Before we left Suva we booked a day trip to Treasure Island, just one of the over 300 islands that comprise Fiji. So when we arrived in Nadi Thursday night we had to get up early the next morning to catch the bus that would take us to the boat. Unfortunately Mother Nature did not cooperated with us for most of the trip and we woke up to overcast skies, but we still had a great time. Island hopping is one of the many things people do when they come to Fiji, as a lot of the islands have small resorts on them, some are very basic and suitable for backpackers and some are have more amenities. Boat shuttles are available for people to come out and stay at an island and then move to another one. Each island has its own “flavor,” for example Beachcomber Island is the party island while Treasure Island is more family friendly. Day trips are also available to the islands and you get to use the amenities at the resort. Our trip included the use of snorkeling gear and lunch, and we rented a kayak for $10 Fijiian dollars, which is about $5 US. As we paddled around the island and over the coral reef, I think I saw a clown fish (Nemo!) and some really bright blue/purple fish, and we ended up at a small sandbar.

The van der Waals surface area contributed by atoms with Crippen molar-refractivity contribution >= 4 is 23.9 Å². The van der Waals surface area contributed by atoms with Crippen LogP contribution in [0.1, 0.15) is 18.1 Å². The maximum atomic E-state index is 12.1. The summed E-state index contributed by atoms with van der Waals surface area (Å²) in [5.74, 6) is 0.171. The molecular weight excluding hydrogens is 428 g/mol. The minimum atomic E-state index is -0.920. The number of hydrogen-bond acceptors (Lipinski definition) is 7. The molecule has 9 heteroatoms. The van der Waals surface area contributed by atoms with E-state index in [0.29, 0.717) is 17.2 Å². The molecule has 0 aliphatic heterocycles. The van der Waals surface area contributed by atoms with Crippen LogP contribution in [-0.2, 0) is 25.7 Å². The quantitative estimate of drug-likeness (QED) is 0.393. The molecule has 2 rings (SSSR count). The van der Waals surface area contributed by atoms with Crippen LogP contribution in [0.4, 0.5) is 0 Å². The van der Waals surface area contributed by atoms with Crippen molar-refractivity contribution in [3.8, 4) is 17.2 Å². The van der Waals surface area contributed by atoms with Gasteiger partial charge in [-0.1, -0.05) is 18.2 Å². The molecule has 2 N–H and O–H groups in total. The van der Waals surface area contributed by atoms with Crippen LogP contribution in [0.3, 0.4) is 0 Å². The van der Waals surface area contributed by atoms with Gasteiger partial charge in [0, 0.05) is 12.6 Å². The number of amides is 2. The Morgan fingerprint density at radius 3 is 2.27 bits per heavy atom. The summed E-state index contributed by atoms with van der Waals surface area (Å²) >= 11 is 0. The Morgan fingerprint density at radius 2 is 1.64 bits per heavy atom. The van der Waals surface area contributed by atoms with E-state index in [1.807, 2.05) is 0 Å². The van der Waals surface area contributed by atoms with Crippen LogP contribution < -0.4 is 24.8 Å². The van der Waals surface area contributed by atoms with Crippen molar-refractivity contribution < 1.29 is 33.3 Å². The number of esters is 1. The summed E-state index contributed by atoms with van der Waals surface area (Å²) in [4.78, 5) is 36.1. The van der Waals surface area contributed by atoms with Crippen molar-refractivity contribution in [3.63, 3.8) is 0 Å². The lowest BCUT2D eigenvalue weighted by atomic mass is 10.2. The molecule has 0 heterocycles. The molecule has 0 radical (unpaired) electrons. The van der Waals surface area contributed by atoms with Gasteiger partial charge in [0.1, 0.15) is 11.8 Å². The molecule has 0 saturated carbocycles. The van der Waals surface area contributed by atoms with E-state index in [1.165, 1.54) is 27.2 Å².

Of course wouldn’t you know it, our final day was the day with the perfect weather, sunny, hot and bright blue skies.  The coolest thing was that when we left Fiji at 10 pm Saturday evening we arrived in Los Angeles at 1pm Saturday afternoon! How amazing is that, we got to relive 9 hours of our life!!

Our late night flight out of Tanoa International was delayed until the next morning which caused our trip home to be somewhat of a nightmare.  The flight from Fiji to Los Angeles was delayed as we were waiting in line to check in and didn’t seem very organized, even though apparently this happens a lot. Although the airline put us up in a hotel, by the time we got to the hotel and then woke up early the next morning for the rescheduled flight, we didn’t get much sleep.  Of course the delayed flight caused us to miss all of our connections. It was a loooong trip home; it took us three days!

Jen & Brendan {April 2009}